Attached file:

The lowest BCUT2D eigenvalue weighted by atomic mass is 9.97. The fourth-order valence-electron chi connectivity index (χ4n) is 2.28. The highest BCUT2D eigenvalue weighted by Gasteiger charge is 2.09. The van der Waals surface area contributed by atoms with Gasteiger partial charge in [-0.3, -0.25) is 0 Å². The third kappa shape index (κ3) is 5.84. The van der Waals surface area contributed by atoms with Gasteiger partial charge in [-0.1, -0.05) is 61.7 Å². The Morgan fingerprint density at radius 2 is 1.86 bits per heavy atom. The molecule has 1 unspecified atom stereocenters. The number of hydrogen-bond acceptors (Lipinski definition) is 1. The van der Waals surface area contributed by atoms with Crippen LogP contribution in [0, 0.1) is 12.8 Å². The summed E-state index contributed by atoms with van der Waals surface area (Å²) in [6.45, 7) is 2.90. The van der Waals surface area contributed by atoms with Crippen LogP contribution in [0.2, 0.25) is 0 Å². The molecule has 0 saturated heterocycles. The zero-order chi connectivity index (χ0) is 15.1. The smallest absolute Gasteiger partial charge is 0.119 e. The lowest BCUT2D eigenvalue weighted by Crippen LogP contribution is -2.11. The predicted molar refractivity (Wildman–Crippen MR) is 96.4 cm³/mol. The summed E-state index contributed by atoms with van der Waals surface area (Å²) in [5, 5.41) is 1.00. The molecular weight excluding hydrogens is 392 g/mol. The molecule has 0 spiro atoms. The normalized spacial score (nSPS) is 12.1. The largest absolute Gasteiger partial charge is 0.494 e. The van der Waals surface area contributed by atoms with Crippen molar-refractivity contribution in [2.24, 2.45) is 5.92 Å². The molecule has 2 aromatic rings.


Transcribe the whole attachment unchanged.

The lowest BCUT2D eigenvalue weighted by atomic mass is 9.97. The fourth-order valence-electron chi connectivity index (χ4n) is 2.28. The highest BCUT2D eigenvalue weighted by Gasteiger charge is 2.09. The van der Waals surface area contributed by atoms with Gasteiger partial charge in [-0.3, -0.25) is 0 Å². The third kappa shape index (κ3) is 5.84. The van der Waals surface area contributed by atoms with Gasteiger partial charge in [-0.1, -0.05) is 61.7 Å². The Morgan fingerprint density at radius 2 is 1.86 bits per heavy atom. The molecule has 1 unspecified atom stereocenters. The number of hydrogen-bond acceptors (Lipinski definition) is 1. The van der Waals surface area contributed by atoms with Crippen LogP contribution in [0, 0.1) is 12.8 Å². The summed E-state index contributed by atoms with van der Waals surface area (Å²) in [6.45, 7) is 2.90. The van der Waals surface area contributed by atoms with Crippen LogP contribution in [0.2, 0.25) is 0 Å². The molecule has 0 saturated heterocycles. The zero-order chi connectivity index (χ0) is 15.1. The smallest absolute Gasteiger partial charge is 0.119 e. The lowest BCUT2D eigenvalue weighted by Crippen LogP contribution is -2.11. The predicted molar refractivity (Wildman–Crippen MR) is 96.4 cm³/mol. The summed E-state index contributed by atoms with van der Waals surface area (Å²) in [5, 5.41) is 1.00. The molecular weight excluding hydrogens is 392 g/mol. The molecule has 0 spiro atoms. The normalized spacial score (nSPS) is 12.1. The largest absolute Gasteiger partial charge is 0.494 e. The van der Waals surface area contributed by atoms with Crippen molar-refractivity contribution in [2.24, 2.45) is 5.92 Å². The molecule has 2 aromatic rings.